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Divisibility Challenge

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anemone

MHB POTW Director
Staff member
Feb 14, 2012
3,690
Given unequal integers $a, b, c$ prove that $(a-b)^5+(b-c)^5+(c-a)^5$ is divisible by $5(a-b)(b-c)(c-a)$.
 

kaliprasad

Well-known member
Mar 31, 2013
1,309
Let us put $f(x) = (x-b)^5 + (b-c)^5 + (c-x)^5$
Putting x = b we get f(b) = 0
so (x-b) is a factor
so a-b is a factor of $(a-b)^5 + (b-c)^5 + (c-a)^5$

similarly we have (b-c) and (c-a) are factors

now $(a-b)^5 = a^5 – 5a b^4 + 10a^2b^3 – 10 a^3 b^2 +5 a^4 b – b^5 = a^5 – b^5 + 5m$ where $m = - a b^4 + 2a^2b^3 – 2 a^3 b^2 + a^4 b b^4$
similarly $(b-c)^5 = b^5 – c^5 + 5n$
$(c-a)^5 = c^5 – a^5 + 5k$
Adding we get $(a-b)^5 + (b-c)^5 + (c-a)^5 = 5 (m+n+k)$

So $(a-b)^5 + (b-c)^5 + (c-a)^5$ is divisible by $5(a-b)(b-c)(c-a)$
 
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anemone

MHB POTW Director
Staff member
Feb 14, 2012
3,690
Let us put $f(x) = (x-b)^5 + (b-c)^5 + (c-x)^5$
Putting x = b we get f(b) = 0
so (x-b) is a factor
so a-b is a factor of $(a-b)^5 + (b-c)^5 + (c-a)^5$

similarly we have (b-c) and (c-a) are factors

now $(a-b)^5 = a^5 – 5a b^4 + 10a^2b^3 – 10 a^3 b^2 +5 a^4 b – b^5 = a^5 – b^5 + 5m$ where $m = - a b^4 + 2a^2b^3 – 2 a^3 b^2 + a^4 b b^4$
similarly $(b-c)^5 = b^5 – c^5 + 5n$
$(c-a)^5 = c^5 – a^5 + 5k$
Adding we get $(a-b)^5 + (b-c)^5 + (c-a)^5 = 5 (m+n+k)$

So $(a-b)^5 + (b-c)^5 + (c-a)^5$ is divisible by $5(a-b)(b-c)(c-a)$
Sorry for the late reply, kaliprasad and thanks for participating!:eek:

I like your solution because of the way you introduced a polynomial function for the problem and well done!(Sun)
 

caffeinemachine

Well-known member
MHB Math Scholar
Mar 10, 2012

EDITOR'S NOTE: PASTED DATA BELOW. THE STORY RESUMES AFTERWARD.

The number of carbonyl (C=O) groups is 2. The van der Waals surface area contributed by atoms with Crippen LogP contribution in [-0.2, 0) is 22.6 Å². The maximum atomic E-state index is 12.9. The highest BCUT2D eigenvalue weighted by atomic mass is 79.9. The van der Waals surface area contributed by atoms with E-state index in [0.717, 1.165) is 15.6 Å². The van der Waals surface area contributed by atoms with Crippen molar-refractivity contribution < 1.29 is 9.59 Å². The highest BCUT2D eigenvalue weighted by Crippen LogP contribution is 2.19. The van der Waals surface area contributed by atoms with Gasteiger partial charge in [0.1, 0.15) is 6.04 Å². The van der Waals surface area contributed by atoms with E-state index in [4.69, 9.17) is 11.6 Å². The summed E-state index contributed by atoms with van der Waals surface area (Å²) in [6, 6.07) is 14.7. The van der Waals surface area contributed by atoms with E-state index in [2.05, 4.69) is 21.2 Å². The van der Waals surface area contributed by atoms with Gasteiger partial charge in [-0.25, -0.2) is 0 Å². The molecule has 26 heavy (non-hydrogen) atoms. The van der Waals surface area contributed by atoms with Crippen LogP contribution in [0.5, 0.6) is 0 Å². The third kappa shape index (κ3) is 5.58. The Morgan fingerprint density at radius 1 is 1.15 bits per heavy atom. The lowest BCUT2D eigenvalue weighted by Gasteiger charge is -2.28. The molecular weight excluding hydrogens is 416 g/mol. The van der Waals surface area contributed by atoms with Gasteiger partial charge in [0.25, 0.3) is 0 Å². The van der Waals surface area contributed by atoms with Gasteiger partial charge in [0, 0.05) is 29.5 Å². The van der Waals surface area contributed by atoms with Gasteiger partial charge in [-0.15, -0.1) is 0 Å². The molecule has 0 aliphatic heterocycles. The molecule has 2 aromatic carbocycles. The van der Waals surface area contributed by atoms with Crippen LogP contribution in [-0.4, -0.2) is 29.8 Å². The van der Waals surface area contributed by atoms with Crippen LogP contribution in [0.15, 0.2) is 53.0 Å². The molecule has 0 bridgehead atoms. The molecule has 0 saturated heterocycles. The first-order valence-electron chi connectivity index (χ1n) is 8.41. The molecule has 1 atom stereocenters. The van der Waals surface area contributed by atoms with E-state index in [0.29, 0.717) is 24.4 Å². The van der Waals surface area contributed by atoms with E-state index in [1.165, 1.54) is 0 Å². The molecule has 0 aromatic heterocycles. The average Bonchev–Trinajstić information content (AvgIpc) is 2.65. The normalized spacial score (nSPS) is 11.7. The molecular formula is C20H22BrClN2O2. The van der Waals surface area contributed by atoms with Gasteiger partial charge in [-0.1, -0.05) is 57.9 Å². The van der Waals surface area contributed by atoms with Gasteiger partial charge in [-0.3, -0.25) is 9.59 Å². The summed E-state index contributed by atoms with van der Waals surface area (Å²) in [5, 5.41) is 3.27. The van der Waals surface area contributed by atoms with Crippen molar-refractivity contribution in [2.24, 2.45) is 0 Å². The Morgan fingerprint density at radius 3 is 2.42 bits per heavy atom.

834
Given unequal integers $a, b, c$ prove that $(a-b)^5+(b-c)^5+(c-a)^5$ is divisible by $5(a-b)(b-c)(c-a)$.
Let $S_5=(a-b)^5+(b-c)^5+(c-a)^5$, $S^3=(a-b)^3+(b-c)^3+(c-a)^3$ and $S_2=(a-b)^2+(b-c)^2+(c-a)^2$.

From this thread http://mathhelpboards.com/challenge...^5-5=-^3-b^3-c^3-3-*-^2-b^2-c^2-2-a-8276.html we know that

$$\frac{S_5}{5}=\frac{S_3}{3}\frac{S_2}{2}$$.

Note that since $(a-b)+(b-c)+(c-a)=0$, we have $S_3=3(a-b)(b-c)(c-a)$.

Thus $$S_5=5(a-b)(b-c)(c-a)\frac{S_2}{2}$$.

Clearly $2$ divides $S_2$ and thus we are done.
 
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anemone

MHB POTW Director
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Feb 14, 2012
3,690
Let $S_5=(a-b)^5+(b-c)^5+(c-a)^5$, $S^3=(a-b)^3+(b-c)^3+(c-a)^3$ and $S_2=(a-b)^2+(b-c)^2+(c-a)^2$.

From this thread http://mathhelpboards.com/challenge...^5-5=-^3-b^3-c^3-3-*-^2-b^2-c^2-2-a-8276.html we know that

$$\frac{S_5}{5}=\frac{S_3}{3}\frac{S_2}{2}$$.

Note that since $(a-b)+(b-c)+(c-a)=0$, we have $S_3=3(a-b)(b-c)(c-a)$.

Thus $$S_5=5(a-b)(b-c)(c-a)\frac{S_2}{2}$$.

Clearly $2$ divides $S_2$ and thus we are done.
Hey caffeinemachine,

Thanks for participating and that's another trick for me to learn today!(Sun)